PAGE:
“Just one thing,” she says, raising her head and looking me straight in the eye. “I want you to remember me. If you remember me, then I don’t care if everybody else forgets.”
Silence descends on us for a time. A profound silence.
A question wells up inside me, a question so big it plugs up my throat and makes it hard to breathe. I somehow swallow it back, finally choosing another. “Are memories such an important thing?”
“It depends,” she replies, and lightly closes her eyes. “In some cases they’re the most important thing there is.”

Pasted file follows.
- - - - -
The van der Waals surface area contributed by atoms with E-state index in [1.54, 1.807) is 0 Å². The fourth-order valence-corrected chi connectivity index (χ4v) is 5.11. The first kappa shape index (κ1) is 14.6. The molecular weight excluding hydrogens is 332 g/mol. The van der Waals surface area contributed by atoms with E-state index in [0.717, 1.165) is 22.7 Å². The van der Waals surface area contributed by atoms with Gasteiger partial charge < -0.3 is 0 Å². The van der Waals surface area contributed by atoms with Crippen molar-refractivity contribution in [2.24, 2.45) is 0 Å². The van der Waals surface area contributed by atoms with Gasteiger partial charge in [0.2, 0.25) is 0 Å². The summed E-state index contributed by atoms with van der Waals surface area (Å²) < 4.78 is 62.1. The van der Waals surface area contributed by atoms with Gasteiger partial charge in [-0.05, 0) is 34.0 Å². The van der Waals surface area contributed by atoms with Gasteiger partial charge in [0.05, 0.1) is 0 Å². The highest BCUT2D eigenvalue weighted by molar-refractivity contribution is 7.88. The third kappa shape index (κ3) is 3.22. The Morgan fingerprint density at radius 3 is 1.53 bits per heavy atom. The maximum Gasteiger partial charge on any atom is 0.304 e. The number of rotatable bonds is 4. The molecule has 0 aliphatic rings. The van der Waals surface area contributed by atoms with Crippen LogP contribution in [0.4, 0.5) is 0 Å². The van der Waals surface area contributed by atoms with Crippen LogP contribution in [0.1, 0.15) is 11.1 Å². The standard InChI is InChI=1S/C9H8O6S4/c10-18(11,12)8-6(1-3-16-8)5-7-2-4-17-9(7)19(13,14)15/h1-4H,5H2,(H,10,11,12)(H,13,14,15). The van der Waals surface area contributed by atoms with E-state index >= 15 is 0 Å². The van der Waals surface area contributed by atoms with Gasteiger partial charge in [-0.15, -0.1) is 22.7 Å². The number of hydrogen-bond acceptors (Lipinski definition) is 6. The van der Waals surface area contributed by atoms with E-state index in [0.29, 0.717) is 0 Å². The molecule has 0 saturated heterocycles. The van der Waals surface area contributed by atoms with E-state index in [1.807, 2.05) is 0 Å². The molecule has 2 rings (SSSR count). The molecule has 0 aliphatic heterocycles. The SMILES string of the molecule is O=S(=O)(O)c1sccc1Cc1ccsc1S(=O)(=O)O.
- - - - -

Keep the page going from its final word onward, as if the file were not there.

This scene takes place between the story’s main character, Kafka, and a woman whom he has a close relationship with named Miss Saeki. Contextually, this dialog takes place at a very key point in the novel — a point where the reader’s natural tendency is to start scanning in anticipation of what is to come. Murakami slams on the brakes. He describes the silence in two sentences and then spends another couple sentences describing the question that wells up inside of Kafka. As emotional and powerful as this moment is between Kafka and Miss Saeki, the real-time events occur slowly. Without telling us in so many words, Murakami controls the pace with repetition and by showing us the heaviness Kafka feels at that moment. Lesser writers will not change sentence length or the amount of description to get the reader to move at a speed that complements the narrative. Murakami is a master at this.